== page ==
What are Lymphatic System?
Lymph is a tissue fluid which is formed by the passage of substances from blood capillaries into tissue spaces. It flows in a closed system called lymphatic system. This system consists of lymph vessels, lymph capillaries, lymph nodes, etc.
Composition of Lymph
Lymph is a colourless fluid which consists of blood plasma and lymphocytes but not plateletes. It is alkaline in reaction. Compared to plasma it contain a high amount of fat.
Function of Lymphatic System
Here are the main functions of the lymphatic system:
- Fluid Balance: The lymphatic system helps maintain fluid balance in the body by collecting excess fluid, called lymph, that leaks out of blood vessels and tissues. This fluid is then transported back to the bloodstream, preventing the accumulation of excess fluid in tissues and preventing edema (swelling).
- Immune System Support: Lymph nodes, which are small, bean-shaped structures along the lymphatic vessels, play a crucial role in the immune system. They contain white blood cells, such as lymphocytes, which help filter and destroy pathogens (bacteria, viruses, and other harmful substances) present in the lymph. The lymphatic system also transports immune cells and antibodies throughout the body, contributing to the body’s defense against infections.
- Absorption of Fats: The lymphatic system is involved in the absorption of dietary fats and fat-soluble vitamins from the digestive system. Specialized lymphatic vessels called lacteals in the small intestine absorb these nutrients and transport them through the lymphatic system.
- Transport of Cells and Molecules: Apart from immune cells, the lymphatic system transports other cells, such as dendritic cells, which are important in presenting antigens to immune cells. It also transports hormones, nutrients, and waste products throughout the body.
- Filtration and Cleansing: Lymph nodes act as filters for the lymphatic fluid, removing foreign particles and debris. This helps purify the lymph before it is returned to the bloodstream.
- Drainage of Excess Tissue Fluid: The lymphatic system plays a crucial role in draining excess interstitial fluid (fluid between cells) from tissues. This process helps maintain the balance of fluids and prevents tissue swelling.
Lymph Nodes (Lymphatic glans)
Lymph nodes are small, bean-shaped structures found throughout the body as part of the lymphatic system. They play a crucial role in the immune system by filtering and monitoring lymph (a clear fluid that circulates through the lymphatic vessels).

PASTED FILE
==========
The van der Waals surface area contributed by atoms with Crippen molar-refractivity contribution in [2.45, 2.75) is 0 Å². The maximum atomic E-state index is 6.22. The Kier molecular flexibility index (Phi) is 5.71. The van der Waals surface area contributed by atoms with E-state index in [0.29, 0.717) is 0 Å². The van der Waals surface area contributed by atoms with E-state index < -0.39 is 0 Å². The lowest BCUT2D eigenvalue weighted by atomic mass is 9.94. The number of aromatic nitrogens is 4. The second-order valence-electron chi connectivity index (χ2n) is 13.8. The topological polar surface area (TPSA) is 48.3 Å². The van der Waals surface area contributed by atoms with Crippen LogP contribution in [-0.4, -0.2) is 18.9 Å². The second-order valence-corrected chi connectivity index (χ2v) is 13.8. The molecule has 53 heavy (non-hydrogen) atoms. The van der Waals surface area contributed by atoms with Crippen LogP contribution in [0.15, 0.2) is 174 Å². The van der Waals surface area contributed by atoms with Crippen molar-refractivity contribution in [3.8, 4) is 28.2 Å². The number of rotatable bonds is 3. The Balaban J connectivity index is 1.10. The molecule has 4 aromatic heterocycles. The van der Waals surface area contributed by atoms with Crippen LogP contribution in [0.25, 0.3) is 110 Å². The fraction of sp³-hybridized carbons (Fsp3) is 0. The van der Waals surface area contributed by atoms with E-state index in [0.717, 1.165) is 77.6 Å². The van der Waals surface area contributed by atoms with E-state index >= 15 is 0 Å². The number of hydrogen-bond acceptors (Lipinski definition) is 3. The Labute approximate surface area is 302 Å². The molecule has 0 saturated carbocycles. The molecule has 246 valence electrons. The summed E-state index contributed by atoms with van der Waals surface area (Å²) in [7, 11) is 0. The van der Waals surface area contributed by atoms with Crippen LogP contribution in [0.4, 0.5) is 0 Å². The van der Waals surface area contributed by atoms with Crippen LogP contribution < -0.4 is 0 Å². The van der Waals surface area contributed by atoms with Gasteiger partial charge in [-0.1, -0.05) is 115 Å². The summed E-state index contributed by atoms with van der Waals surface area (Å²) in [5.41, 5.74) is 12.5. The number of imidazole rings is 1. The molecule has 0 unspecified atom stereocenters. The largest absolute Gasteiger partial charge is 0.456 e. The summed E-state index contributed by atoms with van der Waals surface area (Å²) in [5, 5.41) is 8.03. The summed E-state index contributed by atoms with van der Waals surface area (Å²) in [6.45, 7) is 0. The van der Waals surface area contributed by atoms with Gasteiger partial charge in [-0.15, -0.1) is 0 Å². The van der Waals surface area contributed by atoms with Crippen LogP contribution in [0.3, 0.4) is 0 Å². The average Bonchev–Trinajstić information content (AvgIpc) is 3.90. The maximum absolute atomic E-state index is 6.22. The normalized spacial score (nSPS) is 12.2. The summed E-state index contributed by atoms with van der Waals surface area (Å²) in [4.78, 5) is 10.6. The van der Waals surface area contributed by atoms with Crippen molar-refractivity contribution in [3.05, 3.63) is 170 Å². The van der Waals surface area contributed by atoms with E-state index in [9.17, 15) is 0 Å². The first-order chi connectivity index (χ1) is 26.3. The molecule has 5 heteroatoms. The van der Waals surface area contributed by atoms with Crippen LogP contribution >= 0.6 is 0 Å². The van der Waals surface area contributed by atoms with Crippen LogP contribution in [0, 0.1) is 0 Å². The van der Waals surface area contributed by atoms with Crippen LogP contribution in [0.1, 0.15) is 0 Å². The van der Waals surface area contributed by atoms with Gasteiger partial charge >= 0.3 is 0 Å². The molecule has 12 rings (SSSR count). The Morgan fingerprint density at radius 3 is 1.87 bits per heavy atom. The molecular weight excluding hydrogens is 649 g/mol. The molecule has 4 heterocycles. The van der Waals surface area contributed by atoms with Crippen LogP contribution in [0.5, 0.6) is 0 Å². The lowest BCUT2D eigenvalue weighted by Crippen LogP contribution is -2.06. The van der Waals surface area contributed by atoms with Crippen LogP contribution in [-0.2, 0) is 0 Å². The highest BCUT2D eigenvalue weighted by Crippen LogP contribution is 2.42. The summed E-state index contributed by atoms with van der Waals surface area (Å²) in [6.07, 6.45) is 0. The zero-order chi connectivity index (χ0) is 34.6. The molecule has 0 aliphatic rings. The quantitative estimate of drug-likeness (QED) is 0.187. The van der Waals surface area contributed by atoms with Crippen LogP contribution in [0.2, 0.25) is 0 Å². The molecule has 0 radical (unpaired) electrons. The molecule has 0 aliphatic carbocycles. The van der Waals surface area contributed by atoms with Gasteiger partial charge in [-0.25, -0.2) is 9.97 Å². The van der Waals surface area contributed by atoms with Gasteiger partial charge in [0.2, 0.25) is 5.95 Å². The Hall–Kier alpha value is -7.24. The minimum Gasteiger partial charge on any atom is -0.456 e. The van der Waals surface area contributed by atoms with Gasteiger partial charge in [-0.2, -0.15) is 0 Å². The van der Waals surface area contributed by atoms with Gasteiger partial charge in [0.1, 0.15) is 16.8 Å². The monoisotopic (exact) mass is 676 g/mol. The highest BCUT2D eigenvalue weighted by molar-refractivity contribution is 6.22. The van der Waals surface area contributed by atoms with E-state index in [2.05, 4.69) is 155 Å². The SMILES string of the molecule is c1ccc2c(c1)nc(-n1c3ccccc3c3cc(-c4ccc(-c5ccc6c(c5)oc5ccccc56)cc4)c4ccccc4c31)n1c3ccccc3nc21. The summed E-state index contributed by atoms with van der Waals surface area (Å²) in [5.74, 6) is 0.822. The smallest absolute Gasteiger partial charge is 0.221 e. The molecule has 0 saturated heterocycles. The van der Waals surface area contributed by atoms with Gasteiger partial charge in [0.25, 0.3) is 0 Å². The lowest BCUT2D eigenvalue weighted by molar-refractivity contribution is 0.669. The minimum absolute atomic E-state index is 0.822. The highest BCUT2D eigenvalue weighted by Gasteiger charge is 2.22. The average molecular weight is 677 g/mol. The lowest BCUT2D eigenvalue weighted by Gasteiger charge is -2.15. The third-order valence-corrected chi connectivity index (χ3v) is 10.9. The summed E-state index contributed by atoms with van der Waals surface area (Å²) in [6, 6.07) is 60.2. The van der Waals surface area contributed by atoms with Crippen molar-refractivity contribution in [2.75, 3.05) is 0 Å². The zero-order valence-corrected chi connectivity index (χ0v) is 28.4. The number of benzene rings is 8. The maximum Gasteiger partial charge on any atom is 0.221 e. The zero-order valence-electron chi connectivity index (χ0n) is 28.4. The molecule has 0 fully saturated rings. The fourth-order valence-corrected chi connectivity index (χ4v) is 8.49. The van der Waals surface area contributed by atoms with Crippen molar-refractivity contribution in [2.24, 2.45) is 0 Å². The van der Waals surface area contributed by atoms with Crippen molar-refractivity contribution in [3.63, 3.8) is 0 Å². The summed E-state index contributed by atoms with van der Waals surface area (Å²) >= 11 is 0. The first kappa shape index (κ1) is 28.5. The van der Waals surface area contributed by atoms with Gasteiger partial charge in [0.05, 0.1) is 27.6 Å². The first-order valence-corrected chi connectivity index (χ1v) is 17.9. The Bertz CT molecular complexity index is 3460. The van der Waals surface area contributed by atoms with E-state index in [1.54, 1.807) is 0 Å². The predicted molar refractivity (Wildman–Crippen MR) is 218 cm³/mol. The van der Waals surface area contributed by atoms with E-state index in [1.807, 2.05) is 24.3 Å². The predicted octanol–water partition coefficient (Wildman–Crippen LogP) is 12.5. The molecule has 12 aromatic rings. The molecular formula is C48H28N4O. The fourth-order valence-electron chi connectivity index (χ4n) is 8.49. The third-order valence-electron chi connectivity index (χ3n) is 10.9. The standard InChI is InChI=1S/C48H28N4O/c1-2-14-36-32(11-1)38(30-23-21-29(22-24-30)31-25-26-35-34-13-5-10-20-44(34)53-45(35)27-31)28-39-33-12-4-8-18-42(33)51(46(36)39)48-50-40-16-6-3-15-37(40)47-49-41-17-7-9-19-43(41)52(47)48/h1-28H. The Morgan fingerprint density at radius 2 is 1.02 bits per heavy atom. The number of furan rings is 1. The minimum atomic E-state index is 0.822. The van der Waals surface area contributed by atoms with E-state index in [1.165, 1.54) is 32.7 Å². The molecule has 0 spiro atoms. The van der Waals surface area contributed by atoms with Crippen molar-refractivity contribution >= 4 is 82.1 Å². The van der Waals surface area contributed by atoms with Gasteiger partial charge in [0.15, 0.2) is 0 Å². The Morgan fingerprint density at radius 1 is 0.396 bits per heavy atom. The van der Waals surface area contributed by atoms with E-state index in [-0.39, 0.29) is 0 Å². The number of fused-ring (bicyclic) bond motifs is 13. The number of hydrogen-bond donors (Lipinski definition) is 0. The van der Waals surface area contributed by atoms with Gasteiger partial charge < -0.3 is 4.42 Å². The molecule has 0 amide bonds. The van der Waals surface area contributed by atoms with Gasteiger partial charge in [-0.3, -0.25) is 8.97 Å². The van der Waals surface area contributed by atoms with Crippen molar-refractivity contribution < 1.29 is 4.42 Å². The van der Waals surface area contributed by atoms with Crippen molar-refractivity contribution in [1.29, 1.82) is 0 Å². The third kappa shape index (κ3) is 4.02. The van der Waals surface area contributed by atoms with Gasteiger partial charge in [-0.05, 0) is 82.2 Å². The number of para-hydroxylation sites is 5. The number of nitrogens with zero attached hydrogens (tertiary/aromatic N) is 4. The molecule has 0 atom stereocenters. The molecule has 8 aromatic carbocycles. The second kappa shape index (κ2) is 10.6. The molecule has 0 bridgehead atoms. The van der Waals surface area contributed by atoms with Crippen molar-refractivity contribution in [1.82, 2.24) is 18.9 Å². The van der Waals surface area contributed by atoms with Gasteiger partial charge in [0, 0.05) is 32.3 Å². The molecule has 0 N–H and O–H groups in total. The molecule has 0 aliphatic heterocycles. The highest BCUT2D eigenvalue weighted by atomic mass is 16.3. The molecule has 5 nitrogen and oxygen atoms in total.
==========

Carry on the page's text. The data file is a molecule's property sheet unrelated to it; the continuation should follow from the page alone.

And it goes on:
Lymph nodes contain immune cells, including lymphocytes (such as B cells and T cells), macrophages, and dendritic cells, which work together to identify and combat foreign substances, such as pathogens and abnormal cells. Lymph nodes are small, round or bean-shaped structures, typically ranging in size from a few millimeters to about 2 centimeters in diameter. They are distributed along the lymphatic vessels throughout the body, with clusters found in areas like the neck, armpits, groin, and abdomen.
Function of Lymph Nodes
The primary functions of lymph nodes are closely tied to their role in the immune system. Lymph nodes serve as crucial filtering stations and hubs for immune cell interaction. Here are the key functions of lymph nodes:
- Filtration of Lymph: Lymph nodes act as filters for lymph, the clear fluid that circulates through the lymphatic vessels. Lymph contains a variety of substances, including pathogens (such as bacteria and viruses), cellular debris, and abnormal cells. As lymph passes through the lymph nodes, these structures trap and filter out foreign particles.
- Immune Surveillance: Lymph nodes are integral to the immune surveillance system. They contain a variety of immune cells, including B cells, T cells, macrophages, and dendritic cells. These cells work together to recognize and respond to antigens (foreign substances), initiating an immune response.
- Activation of Immune Responses: When immune cells within the lymph nodes encounter antigens, they become activated. This activation leads to the production of antibodies by B cells and the mobilization of T cells, both of which are essential components of the adaptive immune response. The immune response mounted in the lymph nodes is crucial for targeting and eliminating pathogens.
- Antigen Presentation: Dendritic cells within the lymph nodes play a key role in antigen presentation. They capture antigens in the periphery, such as in tissues, and then migrate to the lymph nodes. There, they present the antigens to T cells, initiating specific immune responses.
- Production of Antibodies: B cells in the lymph nodes play a central role in the production of antibodies. When activated by encountering specific antigens, B cells differentiate into plasma cells, which release antibodies into the bloodstream. Antibodies are essential for neutralizing and eliminating pathogens.
- Maturation of Immune Cells: Lymph nodes serve as sites for the maturation and education of certain immune cells, particularly T cells. T cells undergo a process of selection and maturation within the thymus and lymph nodes to ensure they can recognize and respond appropriately to antigens.
- Monitoring and Coordination: Lymph nodes are strategically located throughout the body, and they serve as monitoring stations for the immune system. They help coordinate immune responses by communicating with each other and with other immune organs.